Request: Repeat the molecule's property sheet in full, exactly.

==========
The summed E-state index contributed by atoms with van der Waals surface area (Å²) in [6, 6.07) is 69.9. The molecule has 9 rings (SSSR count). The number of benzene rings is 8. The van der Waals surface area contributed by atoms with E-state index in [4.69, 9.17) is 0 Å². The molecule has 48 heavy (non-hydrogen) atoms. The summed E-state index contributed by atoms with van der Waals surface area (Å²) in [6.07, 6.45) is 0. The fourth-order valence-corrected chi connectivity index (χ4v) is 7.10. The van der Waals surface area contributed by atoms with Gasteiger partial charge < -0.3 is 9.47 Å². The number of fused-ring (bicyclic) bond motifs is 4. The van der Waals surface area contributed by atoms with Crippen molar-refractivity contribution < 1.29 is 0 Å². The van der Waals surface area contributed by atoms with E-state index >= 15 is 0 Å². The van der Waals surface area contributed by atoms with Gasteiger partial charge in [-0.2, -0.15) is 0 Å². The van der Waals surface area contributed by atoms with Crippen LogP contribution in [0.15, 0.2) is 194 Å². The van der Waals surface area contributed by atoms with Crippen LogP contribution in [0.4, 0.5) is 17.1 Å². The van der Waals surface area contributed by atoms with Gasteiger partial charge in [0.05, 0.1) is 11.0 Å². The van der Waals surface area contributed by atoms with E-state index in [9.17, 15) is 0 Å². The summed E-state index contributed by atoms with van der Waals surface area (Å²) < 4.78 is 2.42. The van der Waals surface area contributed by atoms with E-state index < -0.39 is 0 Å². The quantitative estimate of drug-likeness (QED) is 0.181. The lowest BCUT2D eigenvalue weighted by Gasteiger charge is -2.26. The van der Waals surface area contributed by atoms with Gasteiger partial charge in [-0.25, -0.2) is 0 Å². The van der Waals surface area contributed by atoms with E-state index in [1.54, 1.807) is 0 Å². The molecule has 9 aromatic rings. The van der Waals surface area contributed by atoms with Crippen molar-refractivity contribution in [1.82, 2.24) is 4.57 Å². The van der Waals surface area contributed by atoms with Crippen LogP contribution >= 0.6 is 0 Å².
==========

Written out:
The summed E-state index contributed by atoms with van der Waals surface area (Å²) in [6, 6.07) is 69.9. The molecule has 9 rings (SSSR count). The number of benzene rings is 8. The van der Waals surface area contributed by atoms with E-state index in [4.69, 9.17) is 0 Å². The molecule has 48 heavy (non-hydrogen) atoms. The summed E-state index contributed by atoms with van der Waals surface area (Å²) in [6.07, 6.45) is 0. The fourth-order valence-corrected chi connectivity index (χ4v) is 7.10. The van der Waals surface area contributed by atoms with Gasteiger partial charge < -0.3 is 9.47 Å². The number of fused-ring (bicyclic) bond motifs is 4. The van der Waals surface area contributed by atoms with Crippen molar-refractivity contribution < 1.29 is 0 Å². The van der Waals surface area contributed by atoms with E-state index >= 15 is 0 Å². The van der Waals surface area contributed by atoms with Gasteiger partial charge in [-0.2, -0.15) is 0 Å². The van der Waals surface area contributed by atoms with Crippen LogP contribution in [0.15, 0.2) is 194 Å². The van der Waals surface area contributed by atoms with Crippen LogP contribution in [0.4, 0.5) is 17.1 Å². The van der Waals surface area contributed by atoms with Gasteiger partial charge in [0.05, 0.1) is 11.0 Å². The van der Waals surface area contributed by atoms with E-state index in [9.17, 15) is 0 Å². The summed E-state index contributed by atoms with van der Waals surface area (Å²) < 4.78 is 2.42. The van der Waals surface area contributed by atoms with E-state index < -0.39 is 0 Å². The quantitative estimate of drug-likeness (QED) is 0.181. The lowest BCUT2D eigenvalue weighted by Gasteiger charge is -2.26. The van der Waals surface area contributed by atoms with Gasteiger partial charge in [-0.25, -0.2) is 0 Å². The van der Waals surface area contributed by atoms with E-state index in [1.54, 1.807) is 0 Å². The molecule has 9 aromatic rings. The van der Waals surface area contributed by atoms with Crippen molar-refractivity contribution in [1.82, 2.24) is 4.57 Å². The van der Waals surface area contributed by atoms with Crippen LogP contribution >= 0.6 is 0 Å².